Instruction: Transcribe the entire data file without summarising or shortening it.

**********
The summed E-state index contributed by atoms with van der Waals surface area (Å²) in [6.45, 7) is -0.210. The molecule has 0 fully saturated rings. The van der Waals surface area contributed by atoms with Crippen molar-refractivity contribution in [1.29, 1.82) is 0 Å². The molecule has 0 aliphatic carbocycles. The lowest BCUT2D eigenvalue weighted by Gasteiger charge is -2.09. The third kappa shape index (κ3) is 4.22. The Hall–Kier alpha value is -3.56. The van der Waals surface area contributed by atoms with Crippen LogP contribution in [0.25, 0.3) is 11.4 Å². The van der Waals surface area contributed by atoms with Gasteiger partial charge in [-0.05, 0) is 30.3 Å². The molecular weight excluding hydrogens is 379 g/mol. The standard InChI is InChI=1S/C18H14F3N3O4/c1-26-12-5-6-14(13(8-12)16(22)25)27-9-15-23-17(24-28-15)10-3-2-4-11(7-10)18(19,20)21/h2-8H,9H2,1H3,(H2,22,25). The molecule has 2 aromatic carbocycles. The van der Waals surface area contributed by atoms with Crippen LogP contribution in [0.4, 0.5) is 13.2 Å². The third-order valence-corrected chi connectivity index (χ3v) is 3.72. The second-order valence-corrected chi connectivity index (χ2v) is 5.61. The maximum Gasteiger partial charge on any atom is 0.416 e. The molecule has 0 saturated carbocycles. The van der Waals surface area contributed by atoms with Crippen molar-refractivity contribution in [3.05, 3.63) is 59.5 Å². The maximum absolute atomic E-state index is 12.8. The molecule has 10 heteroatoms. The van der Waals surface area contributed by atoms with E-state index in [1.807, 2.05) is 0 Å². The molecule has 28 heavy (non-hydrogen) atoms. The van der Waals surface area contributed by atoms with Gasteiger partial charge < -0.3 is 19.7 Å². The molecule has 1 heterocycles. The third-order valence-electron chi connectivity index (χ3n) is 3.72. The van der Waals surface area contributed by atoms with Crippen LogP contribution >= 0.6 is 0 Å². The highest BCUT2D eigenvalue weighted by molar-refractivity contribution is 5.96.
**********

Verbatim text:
The summed E-state index contributed by atoms with van der Waals surface area (Å²) in [6.45, 7) is -0.210. The molecule has 0 fully saturated rings. The van der Waals surface area contributed by atoms with Crippen molar-refractivity contribution in [1.29, 1.82) is 0 Å². The molecule has 0 aliphatic carbocycles. The lowest BCUT2D eigenvalue weighted by Gasteiger charge is -2.09. The third kappa shape index (κ3) is 4.22. The Hall–Kier alpha value is -3.56. The van der Waals surface area contributed by atoms with Crippen LogP contribution in [0.25, 0.3) is 11.4 Å². The van der Waals surface area contributed by atoms with Gasteiger partial charge in [-0.05, 0) is 30.3 Å². The molecular weight excluding hydrogens is 379 g/mol. The standard InChI is InChI=1S/C18H14F3N3O4/c1-26-12-5-6-14(13(8-12)16(22)25)27-9-15-23-17(24-28-15)10-3-2-4-11(7-10)18(19,20)21/h2-8H,9H2,1H3,(H2,22,25). The molecule has 2 aromatic carbocycles. The van der Waals surface area contributed by atoms with Crippen LogP contribution in [0.4, 0.5) is 13.2 Å². The third-order valence-corrected chi connectivity index (χ3v) is 3.72. The second-order valence-corrected chi connectivity index (χ2v) is 5.61. The maximum Gasteiger partial charge on any atom is 0.416 e. The molecule has 0 saturated carbocycles. The van der Waals surface area contributed by atoms with Crippen molar-refractivity contribution in [3.05, 3.63) is 59.5 Å². The maximum absolute atomic E-state index is 12.8. The molecule has 10 heteroatoms. The van der Waals surface area contributed by atoms with E-state index in [1.807, 2.05) is 0 Å². The molecule has 28 heavy (non-hydrogen) atoms. The van der Waals surface area contributed by atoms with Gasteiger partial charge < -0.3 is 19.7 Å². The molecule has 1 heterocycles. The third-order valence-electron chi connectivity index (χ3n) is 3.72. The van der Waals surface area contributed by atoms with Crippen LogP contribution >= 0.6 is 0 Å². The highest BCUT2D eigenvalue weighted by molar-refractivity contribution is 5.96.